Online instruction leaves Morgan’s fine arts majors to ‘teach themselves’

For production-based majors, a campus-wide closure means a semester without university-owned equipment

Actors+KayVonya+Moore+and+Dominic+Marine+star+in+August+Wilson%27s+%22The+Piano+Lesson%2C%22+a+play+Theatre+Morgan+presented+at+Murphy+Fine+Arts+Center+in+March.

Ta'Fari Simpson  

Actors KayVonya Moore and Dominic Marine star in August Wilson's "The Piano Lesson," a play Theatre Morgan presented at Murphy Fine Arts Center in March.

Trae Mitchell, Staff Writer

Morgan State transitioned to online learning on March 10 for the remainder of the semester to curb the spread of the coronavirus (COVID-19) but for fine arts and production majors whose coursework is heavily based on in-class instruction, the physical absence of their professors and lack of equipment induced a difficult start to the first week of remote instruction.

Sydney Smith, a freshman screenwriting and animation (SWAN) major said the university’s transition to virtual learning has resulted in her inability to quickly grasp information, compared to face-to-face instruction.

“We basically have to teach ourselves how to get familiar with the software, camera angles and other things,” Sydney Smith said. “We’re learning since our professors can’t physically assist us.”

Students have begun to express their discernment with the university’s decision to continue the semester virtually and with a student petition of over 3,000 signatures in agreeance to a university-wide shutdown, sophomore theater major Martin Smith said he wants the university to respond to the students’ concern. 

Martin Smith said several of his peers have emailed the administration with the request to reconsider issuing refunds to students who didn’t originally register for online classes.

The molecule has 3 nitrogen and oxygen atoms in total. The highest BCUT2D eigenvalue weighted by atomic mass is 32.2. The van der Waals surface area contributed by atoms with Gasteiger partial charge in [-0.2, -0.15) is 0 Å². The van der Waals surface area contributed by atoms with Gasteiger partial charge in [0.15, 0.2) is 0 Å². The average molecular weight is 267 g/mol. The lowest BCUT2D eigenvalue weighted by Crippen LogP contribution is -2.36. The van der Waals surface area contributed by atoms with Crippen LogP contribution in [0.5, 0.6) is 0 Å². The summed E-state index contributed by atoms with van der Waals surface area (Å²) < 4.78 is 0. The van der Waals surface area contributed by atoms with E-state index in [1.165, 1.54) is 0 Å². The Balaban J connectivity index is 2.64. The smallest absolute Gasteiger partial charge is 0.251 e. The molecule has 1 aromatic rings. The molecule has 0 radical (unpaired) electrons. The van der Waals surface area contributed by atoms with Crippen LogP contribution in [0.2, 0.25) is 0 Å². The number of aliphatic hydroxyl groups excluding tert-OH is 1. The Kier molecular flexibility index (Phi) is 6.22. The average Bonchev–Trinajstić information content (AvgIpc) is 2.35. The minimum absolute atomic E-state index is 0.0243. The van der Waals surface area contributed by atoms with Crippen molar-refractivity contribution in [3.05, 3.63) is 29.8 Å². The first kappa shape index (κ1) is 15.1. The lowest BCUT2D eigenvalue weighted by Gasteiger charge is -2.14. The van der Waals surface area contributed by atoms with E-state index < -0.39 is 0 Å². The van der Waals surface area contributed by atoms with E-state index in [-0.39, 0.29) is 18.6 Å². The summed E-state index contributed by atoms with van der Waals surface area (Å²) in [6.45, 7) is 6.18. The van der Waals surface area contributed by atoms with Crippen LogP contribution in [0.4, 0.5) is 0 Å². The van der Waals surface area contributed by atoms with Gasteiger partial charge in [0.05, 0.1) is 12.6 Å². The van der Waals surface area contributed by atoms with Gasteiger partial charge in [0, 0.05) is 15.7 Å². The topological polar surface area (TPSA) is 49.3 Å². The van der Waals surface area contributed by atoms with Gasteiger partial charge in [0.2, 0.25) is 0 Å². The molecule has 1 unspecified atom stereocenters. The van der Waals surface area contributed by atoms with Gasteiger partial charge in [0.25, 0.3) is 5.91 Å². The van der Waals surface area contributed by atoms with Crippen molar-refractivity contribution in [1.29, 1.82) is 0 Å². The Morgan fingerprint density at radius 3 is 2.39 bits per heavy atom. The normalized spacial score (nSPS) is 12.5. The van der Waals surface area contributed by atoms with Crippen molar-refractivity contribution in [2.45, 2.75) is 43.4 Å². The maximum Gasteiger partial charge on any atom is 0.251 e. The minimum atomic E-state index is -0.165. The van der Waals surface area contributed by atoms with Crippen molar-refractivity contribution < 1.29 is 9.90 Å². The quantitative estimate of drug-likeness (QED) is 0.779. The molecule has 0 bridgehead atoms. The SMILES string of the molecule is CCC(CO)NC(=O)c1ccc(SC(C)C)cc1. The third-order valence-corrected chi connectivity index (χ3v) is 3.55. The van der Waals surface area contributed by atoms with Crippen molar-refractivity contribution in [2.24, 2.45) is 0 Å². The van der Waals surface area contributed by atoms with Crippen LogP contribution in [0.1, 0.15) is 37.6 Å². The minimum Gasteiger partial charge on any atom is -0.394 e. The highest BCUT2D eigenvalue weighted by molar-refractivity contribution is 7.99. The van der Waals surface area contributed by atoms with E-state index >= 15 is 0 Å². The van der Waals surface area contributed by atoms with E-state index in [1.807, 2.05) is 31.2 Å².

“We don’t think it’s fair that we are being billed for a class that does not effectively teach us anything,” he said. 

University instructors have also joined their students in the disapproval of the university’s decision to move remote, including Visual Arts Professor Kenish Magwood. She said virtual lectures have placed a strain on her ability to interact with her upperclassmen students, who she believes need as much hands-on learning as possible before they graduate.

“It will affect juniors and seniors much more because they need more personalized attention,” Magwood said.

Morgan Choir Director Eric Conway and chairperson of Morgan’s Fine Arts Department said the arts are extremely land-based, but he doesn’t want the switch to virtual learning to hinder students’ ability to learn.

The university purchased Adobe Creative Cloud, a software used for graphic design, video editing, web development, photography and more. With a unique Morgan username and password, students can access the program free of charge.

“I think it brings more room for creativity and independence too,” Sydney Smith said.

Sydney Smith said although the absence of her professors has already begun to show its weaknesses, she said the transition to remote learning will motivate her to strengthen her problem-solving skills from home.  

“I have told my faculty to be as flexible as humanly possible to accommodate students as much as they can without sacrificing the integrity of thier courses,” Conway said.

 

FOR THE RECORD

An earlier version of this story incorrectly misquoted Morgan Choir Director Eric Conway. He said, “I have told my faculty to be as flexible as humanly possible,” not humanely possible. The MSUSpokesman regrets the error.